You have heard it over and over again – unless your male dog is valuable breeding stock, you must have him neutered. Certainly, the ASPCA is unequivocal on the matter, advocating spaying and neutering and pointing out the many benefits. Your vet is also likely to recommend the procedure. YourPurebredPuppy.com, though, while clearly stating the benefits of neutering, also points out that there could be a down side as well. So, let’s take a look at the pros and cons.
The Pros of Neutering
Indisputably, there are many good reasons to neuter. The most obvious is that if your dog is neutered, you will never have to worry about him being complicit in creating an unwanted litter of puppies. There are other benefits as well.
1. Less Likelihood of “Marking”
Intact male dogs have the nasty habit of spraying urine anywhere and everywhere to “mark” their territory. Some breeders will tell you that if you have an intact male, then you might as well resign yourself to never being able to completely get rid of the pungent scent of urine in your home because, yes, they will even do it inside, and it is very hard to break them of the habit. Neutering reduces this behavior, especially if it is done before the dog reaches sexual maturity.
2. Your Dog Will Be Safer
A neutered dog is less likely to get into fights with other dogs. Usually, neutered dogs are less aggressive, so they don’t typically pick fights. They are also less likely to be attacked by intact males, because they are no threat to perceived “breeding rights.”
3. Less Humping
A neutered dog is less likely to hump other dogs, or human legs. Some dogs are never going to completely give up the habit (see Happy Harold the Humpy Husky for more on this topic), but you will generally have more success convincing a neutered male that he ought not to be doing this than you will with an intact male.
4. Less Risk of Prostate Problems
Neutered males are less likely to develop disorders of the prostate, such as infections, cysts, and an enlarged prostate. This can cause difficulty with urinating and defecating. Only 20% of intact males older than five years are free from prostate enlargement, and if the issue becomes problematic, you will need to your older dog neutered at an age where it is major surgery.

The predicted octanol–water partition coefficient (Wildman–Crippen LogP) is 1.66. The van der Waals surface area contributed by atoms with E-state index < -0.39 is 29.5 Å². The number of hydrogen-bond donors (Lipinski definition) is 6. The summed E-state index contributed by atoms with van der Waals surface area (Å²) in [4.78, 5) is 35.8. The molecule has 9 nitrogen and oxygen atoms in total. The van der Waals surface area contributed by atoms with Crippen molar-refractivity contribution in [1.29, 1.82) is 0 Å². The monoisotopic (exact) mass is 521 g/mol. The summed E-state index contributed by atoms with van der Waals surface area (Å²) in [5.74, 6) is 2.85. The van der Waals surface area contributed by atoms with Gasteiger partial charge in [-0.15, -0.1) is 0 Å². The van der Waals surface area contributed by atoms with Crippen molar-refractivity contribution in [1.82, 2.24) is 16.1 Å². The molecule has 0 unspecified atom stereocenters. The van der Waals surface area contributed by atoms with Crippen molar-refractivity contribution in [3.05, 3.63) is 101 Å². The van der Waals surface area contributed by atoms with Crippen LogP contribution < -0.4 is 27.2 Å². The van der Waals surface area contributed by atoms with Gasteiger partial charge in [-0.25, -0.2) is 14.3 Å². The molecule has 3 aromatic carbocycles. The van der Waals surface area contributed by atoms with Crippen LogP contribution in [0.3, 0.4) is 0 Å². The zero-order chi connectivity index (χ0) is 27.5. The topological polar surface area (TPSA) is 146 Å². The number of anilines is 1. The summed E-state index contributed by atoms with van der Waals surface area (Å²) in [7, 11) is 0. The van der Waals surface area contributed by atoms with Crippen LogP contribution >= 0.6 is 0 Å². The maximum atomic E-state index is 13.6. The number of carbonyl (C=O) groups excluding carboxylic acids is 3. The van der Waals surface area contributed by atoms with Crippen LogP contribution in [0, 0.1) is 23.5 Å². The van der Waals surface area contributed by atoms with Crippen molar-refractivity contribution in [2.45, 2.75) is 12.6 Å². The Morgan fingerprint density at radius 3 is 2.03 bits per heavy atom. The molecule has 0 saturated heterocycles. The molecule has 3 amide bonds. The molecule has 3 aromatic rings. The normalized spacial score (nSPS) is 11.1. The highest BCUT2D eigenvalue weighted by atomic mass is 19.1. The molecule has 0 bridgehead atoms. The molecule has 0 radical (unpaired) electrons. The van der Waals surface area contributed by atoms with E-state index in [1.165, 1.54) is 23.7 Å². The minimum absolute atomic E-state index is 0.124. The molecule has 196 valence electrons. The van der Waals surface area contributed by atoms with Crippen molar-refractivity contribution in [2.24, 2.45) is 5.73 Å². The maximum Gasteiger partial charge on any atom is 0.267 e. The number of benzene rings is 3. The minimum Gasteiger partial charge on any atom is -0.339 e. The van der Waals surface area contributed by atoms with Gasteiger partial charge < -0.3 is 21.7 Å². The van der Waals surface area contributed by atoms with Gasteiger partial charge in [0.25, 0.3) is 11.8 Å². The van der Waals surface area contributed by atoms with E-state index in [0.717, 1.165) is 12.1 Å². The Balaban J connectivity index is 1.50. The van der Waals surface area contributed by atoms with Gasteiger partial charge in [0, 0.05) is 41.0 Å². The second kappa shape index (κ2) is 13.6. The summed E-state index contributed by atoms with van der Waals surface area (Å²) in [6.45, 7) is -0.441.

5. No Chance of Testicular Cancer
Testicular cancer isn’t a huge risk for dogs – it occurs in only about 7% of intact males. However, it never occurs in neutered males, because there are no testicles!
Now, back to the main benefit. There are already plenty of puppies in shelters, some of whom will never find homes. By neutering, you are not adding to the problem. If you choose to keep your male dog intact, please make sure that he has no opportunities to sire unwanted puppies. A good fence is essential, but you will have to supervise as well, since dogs can smell a female in heat for literally miles, and may attempt to tunnel under the fence. If you dislike restricting your dog’s view of the world, PetPeek makes a great fence window for dogs. It’s just $42.37 at Amazon, and is eligible for Prime shipping.
Now, on to the possible disadvantages of neutering.
The Cons of Neutering
These are the things that hardly anyone who advocates neutering will be likely to tell you about.
You have probably been told, many times, by spay/neuter advocates, that neutering does not increase the risk of obesity in dogs. The fact is, though, research has proven that it triples the risk. Obesity can lead to heart disease, diabetes, pancreatitis and joint problems. Accordingly, if you are going to neuter your dog, you will have to watch his diet carefully, and be vigilant about getting him the exercise he needs.
Reproductive hormones offer a certain level of protection against hemangiosarcoma, which is a cancer that attacks the spleen or the heart. It is common in many large breeds, and also in Skye and Scottish terriers. A neutered male is 1.6 times more likely than an intact male to develop this type of cancer.
Neutering also quadruples the risk of bone cancer, which is already a serious risk in many large breeds. For more information on this topic, see Dog Breeds Most Prone to Cancer.
3. Canine Dementia
Reproductive hormones also offer some protection against cognitive impairment in older dogs, which can lead to behavioral issues. There is no guarantee that your dog will develop dementia, but the hormone levels in intact males work to protect the brain.
So, to neuter, or not to neuter?
Making the Right Decision
Now that you know about the advantages and disadvantages of neutering, you should ask yourself the following questions:
- Does my dog mark a lot?
- Is my dog aggressive toward people or other dogs?
- Does my dog have access to un-spayed bitches?
- Do I doubt my ability to keep my dog under control at all times?
Marking may be something you can live with, so a “Yes” answer to the first question does not necessarily mean you should have your dog neutered. If you answered “Yes” to any of the other three questions, though, neutering would be for the best.
If none of these issues apply to you and your dog, then you don’t need to rush off to the vet to have him neutered. Take your time and think about the benefits and the potential dangers. Once your dog’s testicles are removed, there’s no putting them back.
The Final Word
It is your job to keep your dog safe, and to ensure that he enjoys a long, healthy life. In some situations, neutering may be necessary to reduce aggression and to make sure that more unwanted puppies are not born. In other instances, allowing your dog to keep his testicles will be to his benefit, regardless of what the very vocal spay/neuter advocates choose to tell you – or not tell you.